Greetings Bloggers! I am starting a little late tonight. Work was not good. I am responsible for a crew of shippers in a busy factory. Everything was going really smoothly and I had begun to imagine that I would be getting out early. Sadly things suddenly took a turn for the worst. There was a big screw up on one of the loads. An easy night suddenly got very complicated. On the bright side I got some practical advice from Paul Z and I heard an unusual story from Warren.
Paul informed me that the only way to build my own blogging empire would be to attract a large customer base with pornography. He says that 70 percent of the internet is about sex. “The site is more about rock and it’s exploration” I told him. “Well nothing wrong with some creative advertising, mix porn with caves and rock collecting”. “Hmmm, do you think the two are a good match?” “Nah nah, who cares, just give the impression that your site is about porn and from the hits there have to be a few people who will find your stuff interesting. Sex sells brother”.
The story that I heard came from Warren. I recall some time ago he had mentioned a bad experience that he had with quick sand along one of the Maitland River’s tributaries. Fishing alone he had wandered into a patch of ground that looked quite normal and he suddenly found himself thrashing around waist deep in mud. It had taken him three hours to get out and the only reason he managed it was that he had grabbed hold of an overhanging cedar bough. “It saved my life that branch did”.
“Harold, my father in law told me about a horse that got stuck in the sands. They used to use them things to pull logs out of the valley. Anyway it got caught in the mud and somebody got a tractor back there. They wrapped a chain around the thing’s neck and started pulling. Everyone was chest deep in the stuff pushing and carrying on. Suddenly the horse’s head got torn clean off. It’s still back there somewhere.
The Maitland is one of my favorite Ontario Rivers. There is an amazing hiking trail that you can follow from the town of Goderich up to the hamlet of Benmillar. You walk along in a wide valley that cuts down into Ontario’s youngest sedimentary strata. It is one of the few places where the explorer can see the province’s Devonian Age rocks exposed so spectacularly. A chapter in my book “Rockwatching”, (see the advertisement further down on the right) leads the reader on an interpretive walk along the river’s banks. It has a unique limestone terrain known as a “River ledge limestone pavement”.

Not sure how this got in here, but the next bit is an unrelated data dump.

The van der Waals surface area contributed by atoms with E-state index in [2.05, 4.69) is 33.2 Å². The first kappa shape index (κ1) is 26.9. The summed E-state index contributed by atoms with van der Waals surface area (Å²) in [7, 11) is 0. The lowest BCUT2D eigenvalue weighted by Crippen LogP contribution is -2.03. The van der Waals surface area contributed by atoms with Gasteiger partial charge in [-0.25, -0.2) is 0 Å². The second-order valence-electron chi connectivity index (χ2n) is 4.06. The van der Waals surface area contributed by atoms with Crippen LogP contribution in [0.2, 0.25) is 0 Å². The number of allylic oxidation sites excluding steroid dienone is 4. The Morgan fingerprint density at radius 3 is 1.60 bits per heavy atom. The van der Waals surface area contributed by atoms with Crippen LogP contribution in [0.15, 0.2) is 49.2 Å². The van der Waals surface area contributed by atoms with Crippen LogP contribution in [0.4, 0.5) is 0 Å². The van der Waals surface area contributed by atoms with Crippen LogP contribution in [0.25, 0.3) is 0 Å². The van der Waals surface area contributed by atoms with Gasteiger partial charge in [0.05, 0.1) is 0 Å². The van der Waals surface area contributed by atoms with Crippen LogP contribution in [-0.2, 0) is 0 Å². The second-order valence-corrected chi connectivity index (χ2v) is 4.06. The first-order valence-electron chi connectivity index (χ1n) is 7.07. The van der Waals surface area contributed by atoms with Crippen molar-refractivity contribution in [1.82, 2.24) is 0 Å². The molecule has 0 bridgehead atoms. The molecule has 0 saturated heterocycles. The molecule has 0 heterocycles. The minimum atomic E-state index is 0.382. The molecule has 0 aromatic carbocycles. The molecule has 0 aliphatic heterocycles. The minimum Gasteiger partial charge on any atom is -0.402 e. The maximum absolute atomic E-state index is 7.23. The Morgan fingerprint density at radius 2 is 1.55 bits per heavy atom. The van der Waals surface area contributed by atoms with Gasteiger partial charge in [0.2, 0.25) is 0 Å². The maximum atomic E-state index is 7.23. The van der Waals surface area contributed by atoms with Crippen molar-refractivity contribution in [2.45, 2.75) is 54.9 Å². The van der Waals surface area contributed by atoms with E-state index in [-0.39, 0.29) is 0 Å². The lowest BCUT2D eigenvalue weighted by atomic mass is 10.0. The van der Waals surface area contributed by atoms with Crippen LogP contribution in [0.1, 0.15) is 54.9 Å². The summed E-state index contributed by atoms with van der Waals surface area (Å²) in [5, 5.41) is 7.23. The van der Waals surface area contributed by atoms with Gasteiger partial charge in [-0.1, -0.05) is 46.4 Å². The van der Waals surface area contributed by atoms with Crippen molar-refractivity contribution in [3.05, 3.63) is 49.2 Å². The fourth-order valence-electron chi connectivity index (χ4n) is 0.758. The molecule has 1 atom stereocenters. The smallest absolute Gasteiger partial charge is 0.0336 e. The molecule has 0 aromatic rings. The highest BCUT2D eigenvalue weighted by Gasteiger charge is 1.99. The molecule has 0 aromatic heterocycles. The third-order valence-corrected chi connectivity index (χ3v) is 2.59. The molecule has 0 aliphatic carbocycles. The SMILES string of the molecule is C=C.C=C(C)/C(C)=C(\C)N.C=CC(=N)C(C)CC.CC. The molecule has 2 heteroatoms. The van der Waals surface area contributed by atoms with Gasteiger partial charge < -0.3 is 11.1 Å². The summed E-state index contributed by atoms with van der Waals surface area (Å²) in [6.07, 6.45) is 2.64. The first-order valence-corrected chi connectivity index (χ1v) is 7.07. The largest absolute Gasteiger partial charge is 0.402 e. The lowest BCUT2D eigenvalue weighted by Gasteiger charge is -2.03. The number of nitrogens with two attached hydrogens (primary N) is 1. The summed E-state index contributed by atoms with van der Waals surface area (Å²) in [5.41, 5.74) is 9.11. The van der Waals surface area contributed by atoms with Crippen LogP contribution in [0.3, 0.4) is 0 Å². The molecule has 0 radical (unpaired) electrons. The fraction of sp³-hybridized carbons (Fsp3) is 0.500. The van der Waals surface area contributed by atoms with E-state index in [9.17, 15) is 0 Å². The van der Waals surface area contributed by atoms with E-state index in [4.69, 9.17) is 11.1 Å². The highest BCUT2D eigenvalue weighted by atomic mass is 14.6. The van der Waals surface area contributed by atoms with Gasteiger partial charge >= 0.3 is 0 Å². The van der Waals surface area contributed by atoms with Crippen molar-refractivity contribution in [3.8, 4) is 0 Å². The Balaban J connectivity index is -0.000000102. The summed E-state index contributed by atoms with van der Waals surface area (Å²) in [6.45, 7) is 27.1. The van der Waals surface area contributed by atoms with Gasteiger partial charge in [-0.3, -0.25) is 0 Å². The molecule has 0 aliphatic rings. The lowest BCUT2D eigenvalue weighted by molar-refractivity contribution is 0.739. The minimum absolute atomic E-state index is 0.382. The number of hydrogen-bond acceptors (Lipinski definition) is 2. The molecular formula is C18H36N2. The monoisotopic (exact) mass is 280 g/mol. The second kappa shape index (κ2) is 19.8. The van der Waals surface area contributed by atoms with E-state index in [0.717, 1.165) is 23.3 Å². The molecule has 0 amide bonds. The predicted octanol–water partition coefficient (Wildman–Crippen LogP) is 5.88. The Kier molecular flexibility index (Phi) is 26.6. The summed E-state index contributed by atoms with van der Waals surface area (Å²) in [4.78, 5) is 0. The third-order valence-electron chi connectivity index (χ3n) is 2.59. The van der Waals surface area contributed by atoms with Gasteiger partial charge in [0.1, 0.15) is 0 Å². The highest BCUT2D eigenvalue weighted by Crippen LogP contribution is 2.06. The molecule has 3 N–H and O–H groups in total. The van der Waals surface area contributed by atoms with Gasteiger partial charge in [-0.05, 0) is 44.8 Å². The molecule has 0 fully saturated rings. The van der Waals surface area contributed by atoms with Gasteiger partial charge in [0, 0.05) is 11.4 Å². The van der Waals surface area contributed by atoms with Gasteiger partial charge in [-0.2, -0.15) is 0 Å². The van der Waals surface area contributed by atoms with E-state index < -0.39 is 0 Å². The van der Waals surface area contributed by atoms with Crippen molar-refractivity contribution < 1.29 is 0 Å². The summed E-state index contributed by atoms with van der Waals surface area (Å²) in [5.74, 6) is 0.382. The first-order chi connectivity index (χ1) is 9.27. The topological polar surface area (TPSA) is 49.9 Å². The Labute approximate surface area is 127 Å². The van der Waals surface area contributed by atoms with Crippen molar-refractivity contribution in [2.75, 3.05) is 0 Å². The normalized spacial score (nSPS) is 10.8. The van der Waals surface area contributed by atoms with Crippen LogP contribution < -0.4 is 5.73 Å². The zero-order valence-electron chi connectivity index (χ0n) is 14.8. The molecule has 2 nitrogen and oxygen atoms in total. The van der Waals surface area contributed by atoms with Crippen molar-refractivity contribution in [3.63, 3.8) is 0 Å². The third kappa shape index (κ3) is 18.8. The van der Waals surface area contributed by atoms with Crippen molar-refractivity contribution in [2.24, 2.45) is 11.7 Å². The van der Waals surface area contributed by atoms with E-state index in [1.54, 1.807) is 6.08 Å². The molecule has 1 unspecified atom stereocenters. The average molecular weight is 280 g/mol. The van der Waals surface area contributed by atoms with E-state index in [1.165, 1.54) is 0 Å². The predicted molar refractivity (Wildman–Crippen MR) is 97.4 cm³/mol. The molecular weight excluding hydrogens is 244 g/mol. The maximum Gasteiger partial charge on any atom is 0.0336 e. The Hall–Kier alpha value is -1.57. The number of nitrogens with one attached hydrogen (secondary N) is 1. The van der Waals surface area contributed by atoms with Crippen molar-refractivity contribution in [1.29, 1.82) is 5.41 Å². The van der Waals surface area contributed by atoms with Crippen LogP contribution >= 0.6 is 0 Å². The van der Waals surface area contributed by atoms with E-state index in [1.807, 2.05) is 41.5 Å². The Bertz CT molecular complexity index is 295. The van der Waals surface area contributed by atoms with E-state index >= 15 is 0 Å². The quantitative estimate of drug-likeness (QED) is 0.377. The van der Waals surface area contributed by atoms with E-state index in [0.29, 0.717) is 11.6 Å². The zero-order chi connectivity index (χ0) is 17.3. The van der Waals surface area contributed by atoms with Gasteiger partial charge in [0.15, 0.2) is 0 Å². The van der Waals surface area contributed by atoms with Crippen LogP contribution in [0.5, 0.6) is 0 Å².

My regular caving partner and I had travelled up to the Maitland last year to investigate the river’s black holes. They are deep dark pits in the river bed. Some claim that there are tunnels leading from the river bed on to nearby lake Huron. We probed the pits with a small video camera at the end of a 100 foot long cable. I stood knee deep in the middle of the river with a hooded video screen peering at the mirk and jumbled slabs on the bottom of the chasms. My friend manipulated the camera cord. It was hard to understand what I was seeing. The only thing that I could make out was the ferocious attacks by the bass who were defending their river bottom territories. It was mating season I was told and the intrusion of my fish shaped camera was obviously a threat.
Anyway, according to Warren the various tributaries of the Maitland offer some pretty classy fishing holes. There is one especially decent spot up near Clifford and on the day in question he and a mutual associate of ours, “Criss Cross”,(his name)decided to try their luck. Now it appears that poor old Criss Cross was not so savvy a woodsman as Warren and as they split up at around 6 am to get an early start on the “specs” they agreed to meet again at lunch. Warren’s parting words were, “Stay within the river and close to its banks”. This tributary flows along in a valley and there is impenetrable bush and swamp to either side. If you wander too far from the water you are a gonner, “the mud will suck you down”.
An unusual thing about the stream is that it disappears beneath the ground. From a 30 meter wide channel it diminishes to nothing over a distance of 100 metres. It gets narrower and narrower, finally vanishing beneath a pilse of driftwood. This of course was a very exciting revelation to me. Unfortunately it turned out that the river bed is just mud and up ahead the ground is really spongy. “Its like you are walking on a wobbling carpet and there are places where the surface is torn and you can see the water running beneath. Its kind of freaky”.
Lunch time came and went and still no sign of Criss Cross. Warren “shouted and hollered” and finally drove about 50-kilometers back home to fetch his hounds. Missing in that kind of terrain is no laughing matter. Fortunatly Criss Cross had shed his sweater in the back of Warren’s truck and the dogs were able to mark the scent. Warren was now really worried, it had once taken him over an hour to push through 150 meters of bush, something was very wrong.
The dogs will “harp” when they pick up the trail and they seemed to be having no problems there. “One of my hounds had a tendency to start squeeling when she has found what she is looking for”. About seven that evening she started doing just that. Rushing along behind fully expecting to find a hand or hat protruding from the thick black silt Warren said he found a dejected looking Criss Cross, caked from head to toe in coal black mud sitting on a log. He was thankfully alive but most distraught. His clothes were all torn and one shoe was missing, “claimed by the swamp” according to Warren.
“Saw some trails leading off from the river and thought someone was growing weed back there”, said a sorry Criss Cross. “Guess it was a bad idea”. “He never come out with me again”.